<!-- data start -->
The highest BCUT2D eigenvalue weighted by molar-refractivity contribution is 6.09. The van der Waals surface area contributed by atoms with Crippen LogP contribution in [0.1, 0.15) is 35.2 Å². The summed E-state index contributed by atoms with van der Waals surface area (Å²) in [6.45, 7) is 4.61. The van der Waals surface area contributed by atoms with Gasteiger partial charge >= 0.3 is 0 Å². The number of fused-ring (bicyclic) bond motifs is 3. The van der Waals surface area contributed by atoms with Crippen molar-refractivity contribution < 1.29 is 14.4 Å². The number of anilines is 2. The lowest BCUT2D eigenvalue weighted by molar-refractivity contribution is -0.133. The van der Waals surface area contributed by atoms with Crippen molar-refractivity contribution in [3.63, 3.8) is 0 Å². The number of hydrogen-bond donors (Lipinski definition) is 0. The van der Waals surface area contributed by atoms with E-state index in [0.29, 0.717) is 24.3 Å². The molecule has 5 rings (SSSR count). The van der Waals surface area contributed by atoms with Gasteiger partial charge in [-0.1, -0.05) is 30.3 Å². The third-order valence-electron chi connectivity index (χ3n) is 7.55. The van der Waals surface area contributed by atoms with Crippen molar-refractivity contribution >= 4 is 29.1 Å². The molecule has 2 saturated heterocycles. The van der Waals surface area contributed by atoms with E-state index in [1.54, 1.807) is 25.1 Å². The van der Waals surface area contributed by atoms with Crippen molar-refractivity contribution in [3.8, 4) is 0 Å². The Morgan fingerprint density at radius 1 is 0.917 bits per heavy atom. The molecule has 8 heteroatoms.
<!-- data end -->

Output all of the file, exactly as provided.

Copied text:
The highest BCUT2D eigenvalue weighted by molar-refractivity contribution is 6.09. The van der Waals surface area contributed by atoms with Crippen LogP contribution in [0.1, 0.15) is 35.2 Å². The summed E-state index contributed by atoms with van der Waals surface area (Å²) in [6.45, 7) is 4.61. The van der Waals surface area contributed by atoms with Gasteiger partial charge >= 0.3 is 0 Å². The number of fused-ring (bicyclic) bond motifs is 3. The van der Waals surface area contributed by atoms with Crippen molar-refractivity contribution < 1.29 is 14.4 Å². The number of anilines is 2. The lowest BCUT2D eigenvalue weighted by molar-refractivity contribution is -0.133. The van der Waals surface area contributed by atoms with Crippen molar-refractivity contribution in [3.63, 3.8) is 0 Å². The number of hydrogen-bond donors (Lipinski definition) is 0. The van der Waals surface area contributed by atoms with E-state index in [0.29, 0.717) is 24.3 Å². The molecule has 5 rings (SSSR count). The van der Waals surface area contributed by atoms with Gasteiger partial charge in [-0.1, -0.05) is 30.3 Å². The third-order valence-electron chi connectivity index (χ3n) is 7.55. The van der Waals surface area contributed by atoms with Crippen molar-refractivity contribution >= 4 is 29.1 Å². The molecule has 2 saturated heterocycles. The van der Waals surface area contributed by atoms with E-state index in [1.54, 1.807) is 25.1 Å². The van der Waals surface area contributed by atoms with Crippen molar-refractivity contribution in [3.8, 4) is 0 Å². The Morgan fingerprint density at radius 1 is 0.917 bits per heavy atom. The molecule has 8 heteroatoms.